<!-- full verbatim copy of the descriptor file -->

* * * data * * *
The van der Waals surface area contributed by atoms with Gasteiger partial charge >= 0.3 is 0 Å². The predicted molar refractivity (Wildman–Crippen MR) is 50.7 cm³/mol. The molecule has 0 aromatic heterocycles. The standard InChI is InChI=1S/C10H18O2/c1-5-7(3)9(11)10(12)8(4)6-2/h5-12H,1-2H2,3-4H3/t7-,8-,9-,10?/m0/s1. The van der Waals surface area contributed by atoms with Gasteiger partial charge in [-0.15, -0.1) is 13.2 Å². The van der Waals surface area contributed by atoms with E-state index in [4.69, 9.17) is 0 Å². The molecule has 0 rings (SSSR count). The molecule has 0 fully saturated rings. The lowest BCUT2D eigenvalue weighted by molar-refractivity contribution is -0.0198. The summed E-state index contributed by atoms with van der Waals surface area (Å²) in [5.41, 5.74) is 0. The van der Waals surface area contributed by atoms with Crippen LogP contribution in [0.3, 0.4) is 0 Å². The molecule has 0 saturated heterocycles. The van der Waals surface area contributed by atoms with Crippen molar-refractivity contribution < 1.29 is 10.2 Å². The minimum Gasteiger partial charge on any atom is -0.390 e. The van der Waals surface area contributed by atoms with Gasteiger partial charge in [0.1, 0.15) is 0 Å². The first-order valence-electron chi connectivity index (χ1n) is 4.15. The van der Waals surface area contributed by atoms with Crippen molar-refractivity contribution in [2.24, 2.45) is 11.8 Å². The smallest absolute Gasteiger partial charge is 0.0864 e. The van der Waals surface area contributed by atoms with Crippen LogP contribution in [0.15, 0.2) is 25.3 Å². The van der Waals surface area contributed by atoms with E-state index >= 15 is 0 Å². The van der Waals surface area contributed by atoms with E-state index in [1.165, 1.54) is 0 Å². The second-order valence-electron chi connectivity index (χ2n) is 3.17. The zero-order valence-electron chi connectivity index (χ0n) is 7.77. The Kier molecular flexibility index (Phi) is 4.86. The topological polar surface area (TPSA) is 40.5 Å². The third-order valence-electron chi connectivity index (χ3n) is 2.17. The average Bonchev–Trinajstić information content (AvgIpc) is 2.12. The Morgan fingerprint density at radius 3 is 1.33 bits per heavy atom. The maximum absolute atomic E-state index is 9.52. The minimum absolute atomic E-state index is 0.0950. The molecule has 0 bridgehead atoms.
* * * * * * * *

The van der Waals surface area contributed by atoms with Gasteiger partial charge >= 0.3 is 0 Å². The predicted molar refractivity (Wildman–Crippen MR) is 50.7 cm³/mol. The molecule has 0 aromatic heterocycles. The standard InChI is InChI=1S/C10H18O2/c1-5-7(3)9(11)10(12)8(4)6-2/h5-12H,1-2H2,3-4H3/t7-,8-,9-,10?/m0/s1. The van der Waals surface area contributed by atoms with Gasteiger partial charge in [-0.15, -0.1) is 13.2 Å². The van der Waals surface area contributed by atoms with E-state index in [4.69, 9.17) is 0 Å². The molecule has 0 rings (SSSR count). The molecule has 0 fully saturated rings. The lowest BCUT2D eigenvalue weighted by molar-refractivity contribution is -0.0198. The summed E-state index contributed by atoms with van der Waals surface area (Å²) in [5.41, 5.74) is 0. The van der Waals surface area contributed by atoms with Crippen LogP contribution in [0.3, 0.4) is 0 Å². The molecule has 0 saturated heterocycles. The van der Waals surface area contributed by atoms with Crippen molar-refractivity contribution < 1.29 is 10.2 Å². The minimum Gasteiger partial charge on any atom is -0.390 e. The van der Waals surface area contributed by atoms with Gasteiger partial charge in [0.1, 0.15) is 0 Å². The first-order valence-electron chi connectivity index (χ1n) is 4.15. The van der Waals surface area contributed by atoms with Crippen molar-refractivity contribution in [2.24, 2.45) is 11.8 Å². The smallest absolute Gasteiger partial charge is 0.0864 e. The van der Waals surface area contributed by atoms with Crippen LogP contribution in [0.15, 0.2) is 25.3 Å². The van der Waals surface area contributed by atoms with E-state index >= 15 is 0 Å². The van der Waals surface area contributed by atoms with E-state index in [1.165, 1.54) is 0 Å². The second-order valence-electron chi connectivity index (χ2n) is 3.17. The zero-order valence-electron chi connectivity index (χ0n) is 7.77. The Kier molecular flexibility index (Phi) is 4.86. The topological polar surface area (TPSA) is 40.5 Å². The third-order valence-electron chi connectivity index (χ3n) is 2.17. The average Bonchev–Trinajstić information content (AvgIpc) is 2.12. The Morgan fingerprint density at radius 3 is 1.33 bits per heavy atom. The maximum absolute atomic E-state index is 9.52. The minimum absolute atomic E-state index is 0.0950. The molecule has 0 bridgehead atoms.